Robert plays a flute. Standing in front of the Jefferson Theater, he places the thin metal instrument up to his lips and blows, the sweet sounds wafting up and down the Mall. Inside a black fedora on the ground are five copper pennies. “I need to get a new shirt,” he says. “And something to eat.” Like many a performer on the Downtown Mall, Charles is trying to scrape something together to live on, on this rainy night, and is failing miserably. “I play all over America,” he says. “What’s the most you’ve ever made?” I ask. “One hundred and thirty dollars,” he replies. I look down at the lonely pennies as the rain splashes a few feet away, keeping would-be patrons away.
A regular on the Downtown Mall, Floyd the banjo player sticks to the same old song and dance for meager bucks.
Were it warm and dry, Robert would be joined by the slew of buskers that ply their trade all over the Mall, following a tradition that dates back to the early days of mankind. In the Middle Ages, traveling minstrel shows hopped from town to town, counting on villagers to contribute to their well-being. Of course, the serfs and peasants had little else to entertain them, so they turned out to see and listen to the bards trying to wrest their money from them. Today, buskers must compete not only with all the entertainment options at everyone’s fingertips but with each other too.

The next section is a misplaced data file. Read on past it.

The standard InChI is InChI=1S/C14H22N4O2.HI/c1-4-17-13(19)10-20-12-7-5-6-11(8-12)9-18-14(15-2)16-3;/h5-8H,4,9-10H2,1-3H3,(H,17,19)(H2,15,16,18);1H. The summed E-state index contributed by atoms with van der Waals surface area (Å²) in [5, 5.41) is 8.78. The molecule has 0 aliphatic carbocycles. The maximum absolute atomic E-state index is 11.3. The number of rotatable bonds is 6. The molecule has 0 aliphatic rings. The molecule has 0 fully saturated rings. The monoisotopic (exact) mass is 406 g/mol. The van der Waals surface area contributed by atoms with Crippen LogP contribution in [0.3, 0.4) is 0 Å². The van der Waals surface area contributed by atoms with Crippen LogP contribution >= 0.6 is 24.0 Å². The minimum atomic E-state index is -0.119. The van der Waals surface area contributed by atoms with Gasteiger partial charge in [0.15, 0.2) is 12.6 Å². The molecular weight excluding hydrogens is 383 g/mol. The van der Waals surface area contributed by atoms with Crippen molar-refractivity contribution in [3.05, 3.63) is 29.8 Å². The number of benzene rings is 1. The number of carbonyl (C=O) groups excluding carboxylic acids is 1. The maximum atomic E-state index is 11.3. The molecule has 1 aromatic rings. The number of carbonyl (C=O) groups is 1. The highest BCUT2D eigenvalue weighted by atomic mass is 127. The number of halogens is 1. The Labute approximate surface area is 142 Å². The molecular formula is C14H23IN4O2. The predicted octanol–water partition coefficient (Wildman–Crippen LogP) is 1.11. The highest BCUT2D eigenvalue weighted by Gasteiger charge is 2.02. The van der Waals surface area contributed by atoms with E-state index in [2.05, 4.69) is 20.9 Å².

Down by Miller’s, another Robert can be found strumming his guitar and singing Bob Dylan and Willie Nelson tunes and some of his own. He is trying to save money to make a CD of them. “I try to play as unobtrusively as I can,” he explains. Across from him people dined at outdoor tables. Some days he might only make $5 or $10 dollars, but occasionally more, $60 being his high. When he is not playing, the dry plasterer-by-trade shows up at an employment agency in the early morning to try and find work.
Over by Bank of America, Floyd picks a banjo, often around lunchtime. When I catch up with him one morning around 11am, he sits on a corner by one of the bank’s monstrous columns playing a variation on “The Yellow Rose of Texas.” Looking to be in his mid-60s, he explains that he usually plays such old standards as “Red River Valley,” “The Tennessee Waltz,” and “The Battle Hymn of the Republic.” “That’s a Yankee song, so I can’t play that too much,” he says in a Southern brogue. His case is open on the ground, with pictures of Bill Monroe and Earl Scruggs taped on its inside. It is empty. When I come back by a few hours later there are only 10 quarters, so I drop $2 in, giving the loose change a little company. “Will you be out here tomorrow?” I ask. “Depends on how I feel,” he says.
With long white dreadlocks and blood-soaked eyes, Dave is easily the most recognizable of the Mall’s buskers. Before I started working on this story, I would see him almost every time I went out, planted on a bucket, blowing his harmonica. When he’s not there, he can often be spotted at the bar in Miller’s, hunched over a beer, compliments of whomever dropped money in his container. In the last few weeks, Dave has been strangely absent, and truth be told, to my ears, he has sounded feeble as of late, the notes issuing from his lungs not as strong and demanding as they used to be. Where was Dave? No one at Miller’s seemed to know. I feared the worst. “He’s probably off on a sojourn,” someone said, “he’ll be back.” I hope so.